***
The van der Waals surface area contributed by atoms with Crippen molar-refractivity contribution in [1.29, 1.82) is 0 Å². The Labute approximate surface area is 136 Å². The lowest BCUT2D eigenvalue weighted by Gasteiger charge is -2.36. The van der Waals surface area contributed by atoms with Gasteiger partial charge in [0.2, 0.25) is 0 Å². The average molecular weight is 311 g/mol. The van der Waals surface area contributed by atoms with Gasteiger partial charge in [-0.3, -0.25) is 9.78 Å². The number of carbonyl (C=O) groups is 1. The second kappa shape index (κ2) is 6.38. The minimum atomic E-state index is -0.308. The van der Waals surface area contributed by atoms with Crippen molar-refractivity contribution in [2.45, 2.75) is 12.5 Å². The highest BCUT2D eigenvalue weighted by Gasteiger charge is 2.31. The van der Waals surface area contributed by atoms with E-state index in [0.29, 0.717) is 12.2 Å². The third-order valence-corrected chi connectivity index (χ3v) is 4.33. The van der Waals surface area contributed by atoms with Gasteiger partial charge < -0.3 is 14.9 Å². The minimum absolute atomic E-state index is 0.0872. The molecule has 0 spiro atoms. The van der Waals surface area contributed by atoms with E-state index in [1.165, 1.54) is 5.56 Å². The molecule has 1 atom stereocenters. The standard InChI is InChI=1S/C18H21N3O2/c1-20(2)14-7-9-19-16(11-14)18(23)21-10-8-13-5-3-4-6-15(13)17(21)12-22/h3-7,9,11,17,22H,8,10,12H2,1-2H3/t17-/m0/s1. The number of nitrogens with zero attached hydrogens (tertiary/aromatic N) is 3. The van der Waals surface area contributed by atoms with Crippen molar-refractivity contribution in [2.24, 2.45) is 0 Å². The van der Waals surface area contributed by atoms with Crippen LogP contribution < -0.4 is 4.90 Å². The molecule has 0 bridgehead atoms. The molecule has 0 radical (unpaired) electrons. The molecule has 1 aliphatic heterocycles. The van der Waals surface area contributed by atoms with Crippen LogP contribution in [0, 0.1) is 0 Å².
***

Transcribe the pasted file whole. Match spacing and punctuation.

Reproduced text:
The van der Waals surface area contributed by atoms with Crippen molar-refractivity contribution in [1.29, 1.82) is 0 Å². The Labute approximate surface area is 136 Å². The lowest BCUT2D eigenvalue weighted by Gasteiger charge is -2.36. The van der Waals surface area contributed by atoms with Gasteiger partial charge in [0.2, 0.25) is 0 Å². The average molecular weight is 311 g/mol. The van der Waals surface area contributed by atoms with Gasteiger partial charge in [-0.3, -0.25) is 9.78 Å². The number of carbonyl (C=O) groups is 1. The second kappa shape index (κ2) is 6.38. The minimum atomic E-state index is -0.308. The van der Waals surface area contributed by atoms with Crippen molar-refractivity contribution in [2.45, 2.75) is 12.5 Å². The highest BCUT2D eigenvalue weighted by Gasteiger charge is 2.31. The van der Waals surface area contributed by atoms with E-state index in [0.29, 0.717) is 12.2 Å². The third-order valence-corrected chi connectivity index (χ3v) is 4.33. The van der Waals surface area contributed by atoms with Gasteiger partial charge < -0.3 is 14.9 Å². The minimum absolute atomic E-state index is 0.0872. The molecule has 0 spiro atoms. The van der Waals surface area contributed by atoms with E-state index in [1.165, 1.54) is 5.56 Å². The molecule has 1 atom stereocenters. The standard InChI is InChI=1S/C18H21N3O2/c1-20(2)14-7-9-19-16(11-14)18(23)21-10-8-13-5-3-4-6-15(13)17(21)12-22/h3-7,9,11,17,22H,8,10,12H2,1-2H3/t17-/m0/s1. The number of nitrogens with zero attached hydrogens (tertiary/aromatic N) is 3. The van der Waals surface area contributed by atoms with Crippen molar-refractivity contribution in [2.24, 2.45) is 0 Å². The van der Waals surface area contributed by atoms with Crippen LogP contribution < -0.4 is 4.90 Å². The molecule has 0 bridgehead atoms. The molecule has 0 radical (unpaired) electrons. The molecule has 1 aliphatic heterocycles. The van der Waals surface area contributed by atoms with Crippen LogP contribution in [0, 0.1) is 0 Å².